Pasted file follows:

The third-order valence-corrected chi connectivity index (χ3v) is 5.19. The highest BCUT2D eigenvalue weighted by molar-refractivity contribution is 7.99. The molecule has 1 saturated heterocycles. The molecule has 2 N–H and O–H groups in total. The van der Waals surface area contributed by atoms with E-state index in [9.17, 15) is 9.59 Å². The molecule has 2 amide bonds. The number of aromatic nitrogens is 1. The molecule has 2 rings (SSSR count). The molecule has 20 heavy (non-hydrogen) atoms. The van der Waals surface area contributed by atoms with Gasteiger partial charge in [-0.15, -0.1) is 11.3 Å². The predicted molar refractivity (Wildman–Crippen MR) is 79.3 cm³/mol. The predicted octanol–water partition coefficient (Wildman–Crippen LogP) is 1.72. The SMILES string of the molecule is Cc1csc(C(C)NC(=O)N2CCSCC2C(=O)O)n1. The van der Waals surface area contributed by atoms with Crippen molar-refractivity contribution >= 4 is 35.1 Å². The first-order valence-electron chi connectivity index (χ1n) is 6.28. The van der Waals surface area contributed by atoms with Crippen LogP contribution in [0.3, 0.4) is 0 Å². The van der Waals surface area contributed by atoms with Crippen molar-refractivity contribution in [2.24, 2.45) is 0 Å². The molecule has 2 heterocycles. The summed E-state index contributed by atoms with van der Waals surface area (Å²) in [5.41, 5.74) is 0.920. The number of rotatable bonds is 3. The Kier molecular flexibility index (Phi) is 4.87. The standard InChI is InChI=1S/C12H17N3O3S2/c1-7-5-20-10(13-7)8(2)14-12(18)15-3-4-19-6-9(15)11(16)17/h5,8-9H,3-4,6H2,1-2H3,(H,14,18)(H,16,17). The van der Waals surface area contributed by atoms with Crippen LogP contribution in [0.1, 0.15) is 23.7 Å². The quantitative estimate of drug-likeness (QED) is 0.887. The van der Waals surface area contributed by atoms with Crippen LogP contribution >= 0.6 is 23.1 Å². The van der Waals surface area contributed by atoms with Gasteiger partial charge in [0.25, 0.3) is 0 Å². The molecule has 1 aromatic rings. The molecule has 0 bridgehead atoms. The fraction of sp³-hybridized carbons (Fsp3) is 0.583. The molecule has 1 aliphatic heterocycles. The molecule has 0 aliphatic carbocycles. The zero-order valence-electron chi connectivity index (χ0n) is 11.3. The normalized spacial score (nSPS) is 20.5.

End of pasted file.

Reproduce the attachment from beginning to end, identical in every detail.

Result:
The third-order valence-corrected chi connectivity index (χ3v) is 5.19. The highest BCUT2D eigenvalue weighted by molar-refractivity contribution is 7.99. The molecule has 1 saturated heterocycles. The molecule has 2 N–H and O–H groups in total. The van der Waals surface area contributed by atoms with E-state index in [9.17, 15) is 9.59 Å². The molecule has 2 amide bonds. The number of aromatic nitrogens is 1. The molecule has 2 rings (SSSR count). The molecule has 20 heavy (non-hydrogen) atoms. The van der Waals surface area contributed by atoms with Gasteiger partial charge in [-0.15, -0.1) is 11.3 Å². The predicted molar refractivity (Wildman–Crippen MR) is 79.3 cm³/mol. The predicted octanol–water partition coefficient (Wildman–Crippen LogP) is 1.72. The SMILES string of the molecule is Cc1csc(C(C)NC(=O)N2CCSCC2C(=O)O)n1. The van der Waals surface area contributed by atoms with Crippen molar-refractivity contribution >= 4 is 35.1 Å². The first-order valence-electron chi connectivity index (χ1n) is 6.28. The van der Waals surface area contributed by atoms with Crippen LogP contribution in [0.3, 0.4) is 0 Å². The van der Waals surface area contributed by atoms with Crippen molar-refractivity contribution in [2.24, 2.45) is 0 Å². The molecule has 2 heterocycles. The summed E-state index contributed by atoms with van der Waals surface area (Å²) in [5.41, 5.74) is 0.920. The number of rotatable bonds is 3. The Kier molecular flexibility index (Phi) is 4.87. The standard InChI is InChI=1S/C12H17N3O3S2/c1-7-5-20-10(13-7)8(2)14-12(18)15-3-4-19-6-9(15)11(16)17/h5,8-9H,3-4,6H2,1-2H3,(H,14,18)(H,16,17). The van der Waals surface area contributed by atoms with Crippen LogP contribution in [0.1, 0.15) is 23.7 Å². The quantitative estimate of drug-likeness (QED) is 0.887. The van der Waals surface area contributed by atoms with Crippen LogP contribution >= 0.6 is 23.1 Å². The van der Waals surface area contributed by atoms with Gasteiger partial charge in [0.25, 0.3) is 0 Å². The molecule has 1 aromatic rings. The molecule has 0 bridgehead atoms. The fraction of sp³-hybridized carbons (Fsp3) is 0.583. The molecule has 1 aliphatic heterocycles. The molecule has 0 aliphatic carbocycles. The zero-order valence-electron chi connectivity index (χ0n) is 11.3. The normalized spacial score (nSPS) is 20.5.